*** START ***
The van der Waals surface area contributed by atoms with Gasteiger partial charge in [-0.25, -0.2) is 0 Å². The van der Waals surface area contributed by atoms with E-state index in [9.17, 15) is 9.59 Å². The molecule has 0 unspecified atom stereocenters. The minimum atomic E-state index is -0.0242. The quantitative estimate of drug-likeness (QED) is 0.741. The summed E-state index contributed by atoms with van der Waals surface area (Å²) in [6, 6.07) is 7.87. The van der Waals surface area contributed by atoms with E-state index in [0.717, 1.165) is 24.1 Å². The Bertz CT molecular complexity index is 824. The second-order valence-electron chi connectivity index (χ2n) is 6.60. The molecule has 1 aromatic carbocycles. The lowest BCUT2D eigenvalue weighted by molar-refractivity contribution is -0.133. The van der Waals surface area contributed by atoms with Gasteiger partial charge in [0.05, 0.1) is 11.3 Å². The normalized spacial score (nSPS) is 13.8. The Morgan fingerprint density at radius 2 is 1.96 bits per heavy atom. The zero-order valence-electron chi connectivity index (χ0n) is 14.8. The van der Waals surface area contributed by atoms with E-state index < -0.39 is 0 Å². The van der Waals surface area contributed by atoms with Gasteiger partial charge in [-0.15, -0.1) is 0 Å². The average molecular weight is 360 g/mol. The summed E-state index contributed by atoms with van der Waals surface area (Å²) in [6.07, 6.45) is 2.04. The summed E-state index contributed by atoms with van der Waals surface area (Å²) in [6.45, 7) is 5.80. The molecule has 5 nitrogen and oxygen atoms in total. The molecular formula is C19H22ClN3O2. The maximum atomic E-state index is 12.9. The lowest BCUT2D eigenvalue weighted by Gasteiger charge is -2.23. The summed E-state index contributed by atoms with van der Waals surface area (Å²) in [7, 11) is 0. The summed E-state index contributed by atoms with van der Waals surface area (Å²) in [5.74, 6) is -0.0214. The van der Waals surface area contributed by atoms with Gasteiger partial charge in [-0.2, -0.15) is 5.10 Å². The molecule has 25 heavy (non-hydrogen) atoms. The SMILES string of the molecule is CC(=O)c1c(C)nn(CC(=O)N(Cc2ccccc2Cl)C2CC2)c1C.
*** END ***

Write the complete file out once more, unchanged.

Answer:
The van der Waals surface area contributed by atoms with Gasteiger partial charge in [-0.25, -0.2) is 0 Å². The van der Waals surface area contributed by atoms with E-state index in [9.17, 15) is 9.59 Å². The molecule has 0 unspecified atom stereocenters. The minimum atomic E-state index is -0.0242. The quantitative estimate of drug-likeness (QED) is 0.741. The summed E-state index contributed by atoms with van der Waals surface area (Å²) in [6, 6.07) is 7.87. The van der Waals surface area contributed by atoms with E-state index in [0.717, 1.165) is 24.1 Å². The Bertz CT molecular complexity index is 824. The second-order valence-electron chi connectivity index (χ2n) is 6.60. The molecule has 1 aromatic carbocycles. The lowest BCUT2D eigenvalue weighted by molar-refractivity contribution is -0.133. The van der Waals surface area contributed by atoms with Gasteiger partial charge in [0.05, 0.1) is 11.3 Å². The normalized spacial score (nSPS) is 13.8. The Morgan fingerprint density at radius 2 is 1.96 bits per heavy atom. The zero-order valence-electron chi connectivity index (χ0n) is 14.8. The van der Waals surface area contributed by atoms with E-state index < -0.39 is 0 Å². The van der Waals surface area contributed by atoms with Gasteiger partial charge in [-0.15, -0.1) is 0 Å². The average molecular weight is 360 g/mol. The summed E-state index contributed by atoms with van der Waals surface area (Å²) in [6.07, 6.45) is 2.04. The summed E-state index contributed by atoms with van der Waals surface area (Å²) in [6.45, 7) is 5.80. The molecule has 5 nitrogen and oxygen atoms in total. The molecular formula is C19H22ClN3O2. The maximum atomic E-state index is 12.9. The lowest BCUT2D eigenvalue weighted by Gasteiger charge is -2.23. The summed E-state index contributed by atoms with van der Waals surface area (Å²) in [7, 11) is 0. The summed E-state index contributed by atoms with van der Waals surface area (Å²) in [5.74, 6) is -0.0214. The van der Waals surface area contributed by atoms with Gasteiger partial charge in [-0.2, -0.15) is 5.10 Å². The molecule has 25 heavy (non-hydrogen) atoms. The SMILES string of the molecule is CC(=O)c1c(C)nn(CC(=O)N(Cc2ccccc2Cl)C2CC2)c1C.